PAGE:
So true story: In the middle of working on content to write this article, I attended a free class at the School of Visual Concepts in Seattle (a school for creatives which I can't possibly recommend more), and the lecture was about portfolios, resumes, and interview success. A copywriter friend and I sat in a panel of recruiters in the creative industry, talking about what it takes to land a dream job.
However, as the class went on, my friend and I looked at each other because we suddenly felt very out of place.
She wrote on my notepad "I feel like this lecture is VERY designer centric." She underlined very quite a few times.
I nodded my head in agreement, but rather than embarrassingly walking out of a crowded room, we sat and listened. And it dawned on us perhaps at the same time: While some of the specific strategies were design focused, the basic principles for good design and good copywriting are universal not only in execution, but how they are applied to the workplace.
There was once a time where simply being a writer was good enough. For you millenials out there, we used to have this thing called a typewriter where you actually typed on these metal keys that would stamp ink onto actual sheets of paper. There weren't even emoticons to express what we felt. Instead, we had to use real words.
It was a weird time for everybody.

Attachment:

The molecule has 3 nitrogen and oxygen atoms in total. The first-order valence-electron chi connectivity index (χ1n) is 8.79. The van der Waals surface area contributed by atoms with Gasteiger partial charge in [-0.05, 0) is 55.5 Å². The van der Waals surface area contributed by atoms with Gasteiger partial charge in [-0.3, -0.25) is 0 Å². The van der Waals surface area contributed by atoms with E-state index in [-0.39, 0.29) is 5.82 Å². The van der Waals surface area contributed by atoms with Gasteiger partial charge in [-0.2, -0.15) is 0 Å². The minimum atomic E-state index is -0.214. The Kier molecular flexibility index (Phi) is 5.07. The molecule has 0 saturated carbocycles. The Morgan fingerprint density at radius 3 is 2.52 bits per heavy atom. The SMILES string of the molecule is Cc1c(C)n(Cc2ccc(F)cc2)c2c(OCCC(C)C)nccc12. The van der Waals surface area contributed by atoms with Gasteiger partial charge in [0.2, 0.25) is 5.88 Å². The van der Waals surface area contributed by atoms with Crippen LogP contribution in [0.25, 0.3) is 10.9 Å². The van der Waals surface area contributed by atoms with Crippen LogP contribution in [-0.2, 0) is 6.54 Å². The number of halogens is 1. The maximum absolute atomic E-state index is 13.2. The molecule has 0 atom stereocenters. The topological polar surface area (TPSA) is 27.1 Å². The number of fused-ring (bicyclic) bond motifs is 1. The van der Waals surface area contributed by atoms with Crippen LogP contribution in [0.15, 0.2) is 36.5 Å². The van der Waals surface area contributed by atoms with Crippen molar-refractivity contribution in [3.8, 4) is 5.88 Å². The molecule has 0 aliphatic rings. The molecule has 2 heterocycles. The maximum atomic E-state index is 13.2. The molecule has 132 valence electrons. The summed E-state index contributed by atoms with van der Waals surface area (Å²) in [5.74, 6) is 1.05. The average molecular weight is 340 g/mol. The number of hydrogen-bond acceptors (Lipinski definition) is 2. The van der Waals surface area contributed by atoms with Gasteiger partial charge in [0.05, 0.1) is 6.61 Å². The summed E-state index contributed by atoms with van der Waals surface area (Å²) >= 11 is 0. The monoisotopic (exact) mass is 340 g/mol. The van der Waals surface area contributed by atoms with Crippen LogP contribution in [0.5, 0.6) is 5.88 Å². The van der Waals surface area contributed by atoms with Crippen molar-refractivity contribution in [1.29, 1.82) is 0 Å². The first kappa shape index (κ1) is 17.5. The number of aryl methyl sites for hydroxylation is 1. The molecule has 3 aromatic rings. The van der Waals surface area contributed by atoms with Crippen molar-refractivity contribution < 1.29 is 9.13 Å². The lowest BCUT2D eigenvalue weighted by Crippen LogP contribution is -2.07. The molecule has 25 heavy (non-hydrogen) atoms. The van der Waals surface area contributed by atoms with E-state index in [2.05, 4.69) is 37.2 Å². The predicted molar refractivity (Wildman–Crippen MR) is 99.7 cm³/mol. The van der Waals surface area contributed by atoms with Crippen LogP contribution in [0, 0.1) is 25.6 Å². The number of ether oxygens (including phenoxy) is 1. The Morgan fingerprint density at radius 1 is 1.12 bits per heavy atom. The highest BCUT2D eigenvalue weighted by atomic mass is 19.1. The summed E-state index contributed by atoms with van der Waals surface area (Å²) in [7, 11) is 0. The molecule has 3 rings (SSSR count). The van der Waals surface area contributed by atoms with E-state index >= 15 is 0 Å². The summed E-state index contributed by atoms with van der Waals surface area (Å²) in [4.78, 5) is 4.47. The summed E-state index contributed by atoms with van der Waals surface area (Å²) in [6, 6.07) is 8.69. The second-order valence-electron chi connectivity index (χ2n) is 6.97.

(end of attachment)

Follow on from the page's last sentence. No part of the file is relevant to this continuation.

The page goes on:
But along came the processor chip and our lives changed forever. Nowadays, being a writer means more than just typing words, it means thinking about the overall visual presentation. You are a creative, an idea person, and a better designer than you probably think you are. You know what looks nice and what doesn't, right?
This probably sounds like common sense to you, but check out this stat that I definitely did not Google or look up for fact checking:
The average user spends less than 5 seconds on a website/link before they get bored and look elsewhere.
What does this all mean for writers? This means that we as writers have to think visually, in order to truly put great ideas on the table.
It will benefit you as a copywriter to learn a thing or two about good design. This doesn't mean you have to spend your life savings taking a design class at the Art Institute, it just means knowing what the difference between serif and sans-serif is. Knowing how to properly apply white space. Knowing your color wheel. Knowing the difference between a well designed page, and a page that is simply doing too much.
What's more, think about the fact that you will probably be working very closely with graphic designers, illustrators, UX designers, AD's, etc. and you will likely have to learn to speak their language.
And in case that's not enough to convince you, just know that the hiring manager at a creative agency or enterprise will likely be an art director with a background in visual design, so it would benefit you to be on their same page (man, I probably should've just started with that).
If you are a copywriter, marketer, content writer or pretty much anyone whose job it is to write words, and you aren't thinking about visual design; the chances are that you are behind the eight ball.